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I read through this article trying to set up my ethernet card to talk to my Win2k box so I can use internet and move and see files and what ...
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  1. #1
    Linux Newbie
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    Debian to Windows via Eth0? (lengthy Link included.


    I read through this article trying to set up my ethernet card to talk to my Win2k box so I can use internet and move and see files and what not.
    http://www.debian.org/doc/manuals/re...ateway.en.html
    I think the section 10.2.1 & 10.2.2 are what I need to set it up but I dont quite get the whole gateway, ipaddress, broadcast thing. I get a little confused as well about which computer they are refering to. In my case the win2k I think is the host (and established computer) and the connection to the net. I am trying to connect my Debian box to the Win2k box via the ethernet cards. It has an IP and subnet mask set at
    192.168.0.1 and
    255.255.255.0
    with no gateway or DNS (???) numbers selected.
    First do I need to add those numbers for gateway or DNS on the windows box? Suggestions as to what I should add?
    Second, I think I can see how to properly change the entries on the Debian box via link instructions, but am not sure what I need. Are those the entries of the linux box or the windows box I am connecting to? Suggestions?
    What does that gateway number DO??? Also, do I need such a number on the linux box?
    What is that broadcast number for and do?
    What does the DNS number refer to or do?
    Ack!

  2. #2
    Linux Newbie
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    smileys

    Its the smileys that drove ya all away right?
    Ack!

  3. #3
    Linux Guru kkubasik's Avatar
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    wow, im just overwhelmed, can you ask a question.... like ' i have a debian system that i want to connect throught my win2k system to the internet' then all the info.... right now im just plain confused, not for lack of wanting to help, but im lost........
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  5. #4
    Linux Newbie
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    When talking about networks, any computer is called a "host". It's just another name for a computer on a network.

    The gateway IP address (in your case 192.168.0.1) is the IP address that your Windows machine has on the local network. That is, your Windows machine's ethernet card should be set to the IP address 192.168.0.1, and that should also be set as the gateway IP address on your Linux box. This tells the Linux box what computer to talk to when it wants to find any other networks (in this case, the Internet).

    The subnet mask should be set on both your Windows machine's ethernet card and your Linux machine's. This basically tells your computers "how big" your 192.168.0.* subnet is. I'll leave out the mathematical specifics (it involves converting the IP address and subnet mask to binary) and just say that 255.255.255.0 means that all NICs on the subnet have the same first three numbers in the IP address (192.168.0) and different last numbers (1-255).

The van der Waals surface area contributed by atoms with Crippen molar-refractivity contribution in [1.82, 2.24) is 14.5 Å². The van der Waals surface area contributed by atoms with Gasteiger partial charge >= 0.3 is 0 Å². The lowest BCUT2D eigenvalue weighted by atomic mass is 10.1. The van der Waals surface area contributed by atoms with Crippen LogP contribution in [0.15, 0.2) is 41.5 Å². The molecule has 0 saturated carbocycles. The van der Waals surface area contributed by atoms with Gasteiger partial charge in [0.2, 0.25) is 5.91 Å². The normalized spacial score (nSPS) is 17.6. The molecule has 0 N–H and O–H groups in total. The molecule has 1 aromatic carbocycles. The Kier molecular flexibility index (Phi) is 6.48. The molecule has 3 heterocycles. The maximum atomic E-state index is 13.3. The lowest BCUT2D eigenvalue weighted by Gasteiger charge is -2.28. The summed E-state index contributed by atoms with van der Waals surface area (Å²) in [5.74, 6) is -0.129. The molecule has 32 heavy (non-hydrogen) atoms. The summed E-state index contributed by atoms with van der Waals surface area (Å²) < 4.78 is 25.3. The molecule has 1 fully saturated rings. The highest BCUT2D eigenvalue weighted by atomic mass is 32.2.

The DNS address tells your machine what computer to talk to when it wants to find the corresponding IP address for the hostname www.beer.com (or any other hostname for that matter). This should be provided by your ISP, and if your Windows box is accessing the Internet just fine, then you already have one. To find out what it is, look at the properties of your Internet connection in Windows. Once you have one, or two, type them into your /etc/resolv.conf file on the Linux box.

    Now that you know what all these addresses mean, you should be able to follow the instructions on your walkthrough. Let us know if you have any more trouble. Good luck!

    P.S. TCP/IP For Dummies is a quality book on TCP/IP. A firm grounding in TCP/IP is indispensible for setting up and maintaining networks, so I suggest you read a good book on the subject. Internet tutorials and message boards can fill in the gaps in your knowledge, but a book is much, much better for building your knowledge of TCP/IP from the ground up.
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  6. #5
    Linux Newbie
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    Questions? Just a few.

    Hmmm, well I seem to be able to adjust things via the link pretty well. But in the link above at 10.2.1 in the example the bottom line that shows up after doing the command #route, it refters to the network as 10.0.0.0 and subnet as 255.0.0.0. Im not sure what I am to put there. Do I just pick a network name or what? I also thought my netmask was 255.255.255.0. Hmmm.

    Secondly, shouldnt there be a setup at some time to indicate the username and password on the other computer? Also what workgroup name the link is on? This is just based from me looking at what the WIN2k does to set up connections.

    Also, how do I test this connection? What programs do we use to look at files on the windows machine? Am new to linux so I don't know.

    Lastly I couldnt set up the DNS address because my internet connection (dialup) sets up the DNS addresses automatically on connection. so I guess they change.

    I tried to limit my questions from my state of DEER IN HEADLIGHTS. I have many more, but Im trying to ask the bigger ones now.
    Ack!

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